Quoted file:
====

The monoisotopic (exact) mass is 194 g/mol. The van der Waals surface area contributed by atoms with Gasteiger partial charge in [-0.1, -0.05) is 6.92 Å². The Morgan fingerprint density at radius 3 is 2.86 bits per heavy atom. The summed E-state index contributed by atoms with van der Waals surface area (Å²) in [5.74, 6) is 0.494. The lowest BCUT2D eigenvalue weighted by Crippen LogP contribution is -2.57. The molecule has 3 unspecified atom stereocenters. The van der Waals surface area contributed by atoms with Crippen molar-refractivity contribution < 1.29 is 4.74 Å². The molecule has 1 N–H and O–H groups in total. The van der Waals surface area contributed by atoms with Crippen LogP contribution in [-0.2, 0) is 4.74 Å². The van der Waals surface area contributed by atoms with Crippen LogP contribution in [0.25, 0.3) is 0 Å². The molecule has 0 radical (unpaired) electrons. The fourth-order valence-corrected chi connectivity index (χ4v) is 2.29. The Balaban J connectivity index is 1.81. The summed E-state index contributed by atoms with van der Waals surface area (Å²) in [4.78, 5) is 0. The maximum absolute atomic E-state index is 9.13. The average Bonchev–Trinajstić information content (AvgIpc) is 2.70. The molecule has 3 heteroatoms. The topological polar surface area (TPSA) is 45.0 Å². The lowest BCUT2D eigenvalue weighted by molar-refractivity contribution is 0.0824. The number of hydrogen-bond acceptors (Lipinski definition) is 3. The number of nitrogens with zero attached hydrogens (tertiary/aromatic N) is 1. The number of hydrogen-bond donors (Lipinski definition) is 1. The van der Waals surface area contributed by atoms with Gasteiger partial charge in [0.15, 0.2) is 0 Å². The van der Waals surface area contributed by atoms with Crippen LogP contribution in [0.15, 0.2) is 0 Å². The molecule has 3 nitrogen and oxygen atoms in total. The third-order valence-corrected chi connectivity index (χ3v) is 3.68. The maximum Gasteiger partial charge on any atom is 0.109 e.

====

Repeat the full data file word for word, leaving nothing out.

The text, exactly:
The monoisotopic (exact) mass is 194 g/mol. The van der Waals surface area contributed by atoms with Gasteiger partial charge in [-0.1, -0.05) is 6.92 Å². The Morgan fingerprint density at radius 3 is 2.86 bits per heavy atom. The summed E-state index contributed by atoms with van der Waals surface area (Å²) in [5.74, 6) is 0.494. The lowest BCUT2D eigenvalue weighted by Crippen LogP contribution is -2.57. The molecule has 3 unspecified atom stereocenters. The van der Waals surface area contributed by atoms with Crippen molar-refractivity contribution < 1.29 is 4.74 Å². The molecule has 1 N–H and O–H groups in total. The van der Waals surface area contributed by atoms with Crippen LogP contribution in [-0.2, 0) is 4.74 Å². The van der Waals surface area contributed by atoms with Crippen LogP contribution in [0.25, 0.3) is 0 Å². The molecule has 0 radical (unpaired) electrons. The fourth-order valence-corrected chi connectivity index (χ4v) is 2.29. The Balaban J connectivity index is 1.81. The summed E-state index contributed by atoms with van der Waals surface area (Å²) in [4.78, 5) is 0. The maximum absolute atomic E-state index is 9.13. The average Bonchev–Trinajstić information content (AvgIpc) is 2.70. The molecule has 3 heteroatoms. The topological polar surface area (TPSA) is 45.0 Å². The lowest BCUT2D eigenvalue weighted by molar-refractivity contribution is 0.0824. The number of hydrogen-bond acceptors (Lipinski definition) is 3. The number of nitrogens with zero attached hydrogens (tertiary/aromatic N) is 1. The number of hydrogen-bond donors (Lipinski definition) is 1. The van der Waals surface area contributed by atoms with Gasteiger partial charge in [0.15, 0.2) is 0 Å². The van der Waals surface area contributed by atoms with Crippen LogP contribution in [0.15, 0.2) is 0 Å². The molecule has 3 nitrogen and oxygen atoms in total. The third-order valence-corrected chi connectivity index (χ3v) is 3.68. The maximum Gasteiger partial charge on any atom is 0.109 e.